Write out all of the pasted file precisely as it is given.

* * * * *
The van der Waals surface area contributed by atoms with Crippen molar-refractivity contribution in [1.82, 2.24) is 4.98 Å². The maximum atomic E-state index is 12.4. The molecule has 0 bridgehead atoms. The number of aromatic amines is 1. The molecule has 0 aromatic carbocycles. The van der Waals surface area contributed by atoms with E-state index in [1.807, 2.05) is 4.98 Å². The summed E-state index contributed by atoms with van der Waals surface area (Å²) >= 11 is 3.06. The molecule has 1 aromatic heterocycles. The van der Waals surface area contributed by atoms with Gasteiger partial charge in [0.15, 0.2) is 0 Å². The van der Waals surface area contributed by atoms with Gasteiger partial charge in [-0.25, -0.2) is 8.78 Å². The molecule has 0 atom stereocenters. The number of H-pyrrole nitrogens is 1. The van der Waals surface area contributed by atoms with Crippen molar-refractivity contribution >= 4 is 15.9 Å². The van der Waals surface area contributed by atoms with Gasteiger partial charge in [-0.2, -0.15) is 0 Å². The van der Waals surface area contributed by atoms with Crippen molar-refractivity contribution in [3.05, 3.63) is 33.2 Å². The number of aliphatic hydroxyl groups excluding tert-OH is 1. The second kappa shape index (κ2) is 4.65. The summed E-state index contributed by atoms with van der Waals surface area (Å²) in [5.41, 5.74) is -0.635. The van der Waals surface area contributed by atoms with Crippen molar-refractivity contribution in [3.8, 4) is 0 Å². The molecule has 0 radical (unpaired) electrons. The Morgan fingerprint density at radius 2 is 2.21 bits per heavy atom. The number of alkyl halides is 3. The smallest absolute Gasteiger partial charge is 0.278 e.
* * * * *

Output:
The van der Waals surface area contributed by atoms with Crippen molar-refractivity contribution in [1.82, 2.24) is 4.98 Å². The maximum atomic E-state index is 12.4. The molecule has 0 bridgehead atoms. The number of aromatic amines is 1. The molecule has 0 aromatic carbocycles. The van der Waals surface area contributed by atoms with E-state index in [1.807, 2.05) is 4.98 Å². The summed E-state index contributed by atoms with van der Waals surface area (Å²) >= 11 is 3.06. The molecule has 1 aromatic heterocycles. The van der Waals surface area contributed by atoms with Gasteiger partial charge in [0.15, 0.2) is 0 Å². The van der Waals surface area contributed by atoms with Gasteiger partial charge in [-0.25, -0.2) is 8.78 Å². The molecule has 0 atom stereocenters. The number of H-pyrrole nitrogens is 1. The van der Waals surface area contributed by atoms with Crippen molar-refractivity contribution >= 4 is 15.9 Å². The van der Waals surface area contributed by atoms with Gasteiger partial charge in [-0.2, -0.15) is 0 Å². The van der Waals surface area contributed by atoms with Crippen molar-refractivity contribution in [3.05, 3.63) is 33.2 Å². The number of aliphatic hydroxyl groups excluding tert-OH is 1. The second kappa shape index (κ2) is 4.65. The summed E-state index contributed by atoms with van der Waals surface area (Å²) in [5.41, 5.74) is -0.635. The van der Waals surface area contributed by atoms with Crippen molar-refractivity contribution in [3.8, 4) is 0 Å². The molecule has 0 radical (unpaired) electrons. The Morgan fingerprint density at radius 2 is 2.21 bits per heavy atom. The number of alkyl halides is 3. The smallest absolute Gasteiger partial charge is 0.278 e.